Daphne Stone, PhD (Introduction to Lichens) studied ecology at the University of Oregon and continues to study lichens locally. She began surveying for special status lichens and bryophytes in southern Oregon in 1995. She currently surveys in the drier months and identifies lichens from the Rocky Mountains and the Pacific Northwest for the USDA Forest Inventory and Analysis program.
Linda Tandy (Wild and Scenic Geology) is a Professional Geologist with a deep fascination for the Josephine Ophiolite Sequence. She has more than 30 years experience as an environmental geologist and educator. She received her Bachelor’s Degree in Geology from UCLA, where she was introduced to ophiolites. Linda owns The Secret Trailer Park in Cave Junction, OR, and loves Southern Oregon’s unspoiled wilderness.
Michael Taylor (Winter Tracking in the Illinois Valley)
Mel Thompson (Spiders: Life Habits and Identification) developed his interest and knowledge of spiders while working for the Los Angeles County and East Bay Regional Park District. He has served as secretary/treasurer of the American Arachnological Society, and currently volunteers at the SOU Insect Museum where he is accumulating and updating the Araneae Reference Collection.
Don Tipping (Permaculture in the Siskiyous) and his family at Seven Seeds Farm in Williams, OR have actively participated in Biodynamic food and seed production, permaculture, restoration forestry and local food systems since 1997.
Pepper Trail, PhD (Bird Taxonomy & Diversity) has studied bird behavior and conservation around the world with the support of the National Geographic Society, the Smithsonian Institution, and other groups. He works as the ornithologist at the U.S. Fish and Wildlife Service’s Wildlife Forensics Lab in Ashland.
Linda Ann Vorobik, PhD (Crash Course, Advanced Plant ID) is a Research Associate at UC, Berkeley, and UW, Seattle. She edited Fremontia (California Native Plant Society journal) from 1999-2006. Dr. Vorobik researches relationships among Arabis (rockcress), teaches botany and illustration, and is principle illustrator for the flora of California, The Jepson Manual.
Dennis P. Vroman (Birding the Siskiyou High Country, Rough and Ready Birds and Botany) co-authored Guide to Birds of the Rogue Valley and has written 10 bird species accounts for Birds of Oregon and articles in “Oregon Birds”, the journal of Oregon Field Ornithologists. He worked 25 years with the USDA Forest Service in silviculture and has been a licensed bird bander since 1985.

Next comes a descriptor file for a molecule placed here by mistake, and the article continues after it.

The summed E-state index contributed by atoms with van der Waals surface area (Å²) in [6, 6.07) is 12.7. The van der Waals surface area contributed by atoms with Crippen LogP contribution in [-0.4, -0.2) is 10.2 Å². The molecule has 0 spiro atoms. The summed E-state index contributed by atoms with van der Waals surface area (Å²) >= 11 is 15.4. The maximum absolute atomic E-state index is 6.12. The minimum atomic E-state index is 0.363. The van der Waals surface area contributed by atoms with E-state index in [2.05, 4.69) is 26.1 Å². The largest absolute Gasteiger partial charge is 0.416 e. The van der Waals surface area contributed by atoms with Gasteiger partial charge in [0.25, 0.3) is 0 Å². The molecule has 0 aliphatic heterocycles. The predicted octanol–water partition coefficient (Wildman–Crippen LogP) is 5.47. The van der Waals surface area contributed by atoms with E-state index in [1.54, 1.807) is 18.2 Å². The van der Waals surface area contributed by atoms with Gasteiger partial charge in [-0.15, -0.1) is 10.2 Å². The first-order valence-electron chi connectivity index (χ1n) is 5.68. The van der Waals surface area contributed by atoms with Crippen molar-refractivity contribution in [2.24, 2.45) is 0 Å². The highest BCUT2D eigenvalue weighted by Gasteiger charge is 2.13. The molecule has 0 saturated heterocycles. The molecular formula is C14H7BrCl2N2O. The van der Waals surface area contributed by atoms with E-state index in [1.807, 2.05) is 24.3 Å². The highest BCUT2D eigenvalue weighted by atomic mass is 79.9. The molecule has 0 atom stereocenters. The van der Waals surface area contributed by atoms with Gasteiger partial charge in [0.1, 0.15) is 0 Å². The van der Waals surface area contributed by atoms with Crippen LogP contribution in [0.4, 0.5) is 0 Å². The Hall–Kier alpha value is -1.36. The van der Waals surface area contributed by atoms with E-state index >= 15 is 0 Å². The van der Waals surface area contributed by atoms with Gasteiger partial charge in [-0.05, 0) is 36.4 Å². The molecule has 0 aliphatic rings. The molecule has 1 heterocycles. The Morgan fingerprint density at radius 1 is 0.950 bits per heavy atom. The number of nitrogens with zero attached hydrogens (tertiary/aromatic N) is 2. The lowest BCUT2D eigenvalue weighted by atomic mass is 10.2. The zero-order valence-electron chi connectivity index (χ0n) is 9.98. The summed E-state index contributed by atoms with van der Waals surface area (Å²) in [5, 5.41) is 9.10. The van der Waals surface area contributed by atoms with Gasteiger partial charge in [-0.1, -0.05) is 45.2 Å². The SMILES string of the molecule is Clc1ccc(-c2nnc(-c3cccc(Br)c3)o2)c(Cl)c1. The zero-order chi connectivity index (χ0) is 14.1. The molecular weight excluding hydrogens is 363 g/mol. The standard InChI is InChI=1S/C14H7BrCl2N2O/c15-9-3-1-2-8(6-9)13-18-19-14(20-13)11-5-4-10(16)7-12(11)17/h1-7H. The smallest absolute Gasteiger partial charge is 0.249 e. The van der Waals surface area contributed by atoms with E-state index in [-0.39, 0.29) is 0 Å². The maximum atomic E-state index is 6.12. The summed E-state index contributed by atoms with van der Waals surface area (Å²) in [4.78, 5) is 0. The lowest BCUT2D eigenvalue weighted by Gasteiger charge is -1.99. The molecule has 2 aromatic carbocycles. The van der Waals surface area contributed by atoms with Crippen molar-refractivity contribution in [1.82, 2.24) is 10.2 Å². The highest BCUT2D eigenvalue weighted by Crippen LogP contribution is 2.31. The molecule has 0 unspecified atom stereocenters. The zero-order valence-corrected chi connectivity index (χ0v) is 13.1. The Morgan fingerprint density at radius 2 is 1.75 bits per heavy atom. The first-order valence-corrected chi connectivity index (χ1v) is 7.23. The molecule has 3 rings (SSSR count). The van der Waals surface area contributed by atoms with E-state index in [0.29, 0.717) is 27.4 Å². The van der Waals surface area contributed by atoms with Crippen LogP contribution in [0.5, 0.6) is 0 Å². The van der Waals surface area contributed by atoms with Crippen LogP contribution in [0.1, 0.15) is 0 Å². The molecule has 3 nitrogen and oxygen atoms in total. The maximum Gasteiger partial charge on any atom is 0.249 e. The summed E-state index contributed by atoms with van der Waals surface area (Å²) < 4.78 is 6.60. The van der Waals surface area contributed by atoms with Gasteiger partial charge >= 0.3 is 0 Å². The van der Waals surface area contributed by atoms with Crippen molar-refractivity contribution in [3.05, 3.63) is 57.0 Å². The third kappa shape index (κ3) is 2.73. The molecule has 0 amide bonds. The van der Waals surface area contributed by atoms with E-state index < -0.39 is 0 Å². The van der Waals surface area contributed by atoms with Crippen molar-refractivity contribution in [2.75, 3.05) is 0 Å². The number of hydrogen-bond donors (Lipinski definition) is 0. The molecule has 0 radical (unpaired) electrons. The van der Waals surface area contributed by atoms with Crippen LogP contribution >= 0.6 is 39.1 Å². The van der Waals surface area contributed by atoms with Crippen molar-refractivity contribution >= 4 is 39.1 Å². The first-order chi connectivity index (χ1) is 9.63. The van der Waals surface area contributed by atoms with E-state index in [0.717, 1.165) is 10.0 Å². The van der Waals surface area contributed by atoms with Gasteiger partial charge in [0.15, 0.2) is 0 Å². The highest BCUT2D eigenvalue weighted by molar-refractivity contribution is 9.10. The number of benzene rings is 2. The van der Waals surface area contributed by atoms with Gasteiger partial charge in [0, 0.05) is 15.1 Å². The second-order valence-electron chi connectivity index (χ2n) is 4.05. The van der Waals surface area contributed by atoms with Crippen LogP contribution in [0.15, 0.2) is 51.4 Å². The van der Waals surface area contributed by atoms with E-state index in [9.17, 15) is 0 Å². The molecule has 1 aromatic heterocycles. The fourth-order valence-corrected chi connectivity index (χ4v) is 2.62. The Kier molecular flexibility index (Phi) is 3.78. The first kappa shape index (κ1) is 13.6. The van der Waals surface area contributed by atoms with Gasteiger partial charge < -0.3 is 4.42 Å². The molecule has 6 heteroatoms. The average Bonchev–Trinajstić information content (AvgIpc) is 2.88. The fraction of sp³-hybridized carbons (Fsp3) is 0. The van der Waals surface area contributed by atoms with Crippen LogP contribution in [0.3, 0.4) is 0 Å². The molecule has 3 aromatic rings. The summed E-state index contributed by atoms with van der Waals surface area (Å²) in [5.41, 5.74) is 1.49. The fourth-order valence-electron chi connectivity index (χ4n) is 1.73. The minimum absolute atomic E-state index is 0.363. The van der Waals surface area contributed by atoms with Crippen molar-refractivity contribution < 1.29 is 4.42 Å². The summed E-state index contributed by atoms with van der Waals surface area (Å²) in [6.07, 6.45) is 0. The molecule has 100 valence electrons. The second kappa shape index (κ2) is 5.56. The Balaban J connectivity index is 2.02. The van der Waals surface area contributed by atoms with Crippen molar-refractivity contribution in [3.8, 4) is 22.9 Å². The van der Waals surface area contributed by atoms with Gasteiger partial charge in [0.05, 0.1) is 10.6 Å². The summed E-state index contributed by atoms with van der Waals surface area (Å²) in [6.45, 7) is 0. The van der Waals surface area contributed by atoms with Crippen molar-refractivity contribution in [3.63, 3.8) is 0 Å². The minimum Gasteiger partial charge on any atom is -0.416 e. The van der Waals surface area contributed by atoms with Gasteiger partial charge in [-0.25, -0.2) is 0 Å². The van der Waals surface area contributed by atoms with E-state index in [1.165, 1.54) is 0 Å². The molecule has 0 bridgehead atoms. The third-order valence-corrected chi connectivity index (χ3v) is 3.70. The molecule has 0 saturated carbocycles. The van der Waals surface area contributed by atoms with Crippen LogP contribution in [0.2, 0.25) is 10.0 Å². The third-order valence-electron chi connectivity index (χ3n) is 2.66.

Lee Webb, MS (Siskiyou Photography) was the Forest Wildlife Biologist for the Rogue River-Siskiyou National Forest 1975-2003. He collected Mary Paetzel’s data from her work on the National Forest and helped her publish several books. He is an avid outdoor photographer.
Wilderness Medicine Institute (Wilderness First Responder, First Aid) When 9-1-1 is not an option, the rules change . . . plain and simple! For 15 years the Wilderness Medicine Institute has defined the standards in wilderness medicine training. WMI offer a wide range of course and certification opportunities.
Rachel Winters (Landscaping with Northwest Native Plants) writes a column for the Grants Pass Daily Courier, “The Constant Gardener,” in which she shares thirty plus years of experience growing trees, shrubs and flowers in southern Oregon. She owns Siskiyou Gardens, a nursery specializing in bonsai and hard to find trees. Her lichen-dyed weavings have been displayed at local galleries.
Wendell Wood, (Klamath River Canyon Wildflowers, Coastal Tidepools and Wildflowers) a former biology teacher has worked for Oregon Wild (formerly ONRC) for the past 28 years. Wendell has taught adult education classes and lerd numerous field trips throughout the region. He is familiar with local area flora and has prepared a detailed list of over 350 plant species he has identified in the Orleans, CA area.